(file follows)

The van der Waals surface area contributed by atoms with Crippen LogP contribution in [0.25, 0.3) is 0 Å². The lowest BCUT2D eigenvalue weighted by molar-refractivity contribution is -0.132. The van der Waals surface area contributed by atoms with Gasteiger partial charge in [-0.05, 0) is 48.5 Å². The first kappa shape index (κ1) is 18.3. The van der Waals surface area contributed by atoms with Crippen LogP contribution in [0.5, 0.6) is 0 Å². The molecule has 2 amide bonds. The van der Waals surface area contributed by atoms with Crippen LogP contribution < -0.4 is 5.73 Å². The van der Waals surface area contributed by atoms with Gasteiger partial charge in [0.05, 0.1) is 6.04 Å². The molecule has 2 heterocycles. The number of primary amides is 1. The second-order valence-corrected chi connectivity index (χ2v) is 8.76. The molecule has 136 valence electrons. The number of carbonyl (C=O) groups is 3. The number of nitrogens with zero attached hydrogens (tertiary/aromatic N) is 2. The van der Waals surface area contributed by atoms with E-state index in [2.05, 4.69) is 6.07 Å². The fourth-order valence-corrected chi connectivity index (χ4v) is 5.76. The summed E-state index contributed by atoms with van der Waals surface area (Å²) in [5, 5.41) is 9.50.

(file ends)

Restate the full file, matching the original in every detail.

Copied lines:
The van der Waals surface area contributed by atoms with Crippen LogP contribution in [0.25, 0.3) is 0 Å². The lowest BCUT2D eigenvalue weighted by molar-refractivity contribution is -0.132. The van der Waals surface area contributed by atoms with Gasteiger partial charge in [-0.05, 0) is 48.5 Å². The first kappa shape index (κ1) is 18.3. The van der Waals surface area contributed by atoms with Crippen LogP contribution in [0.5, 0.6) is 0 Å². The molecule has 2 amide bonds. The van der Waals surface area contributed by atoms with Crippen LogP contribution < -0.4 is 5.73 Å². The van der Waals surface area contributed by atoms with Gasteiger partial charge in [0.05, 0.1) is 6.04 Å². The molecule has 2 heterocycles. The number of primary amides is 1. The second-order valence-corrected chi connectivity index (χ2v) is 8.76. The molecule has 136 valence electrons. The number of carbonyl (C=O) groups is 3. The number of nitrogens with zero attached hydrogens (tertiary/aromatic N) is 2. The van der Waals surface area contributed by atoms with E-state index in [2.05, 4.69) is 6.07 Å². The fourth-order valence-corrected chi connectivity index (χ4v) is 5.76. The summed E-state index contributed by atoms with van der Waals surface area (Å²) in [5, 5.41) is 9.50.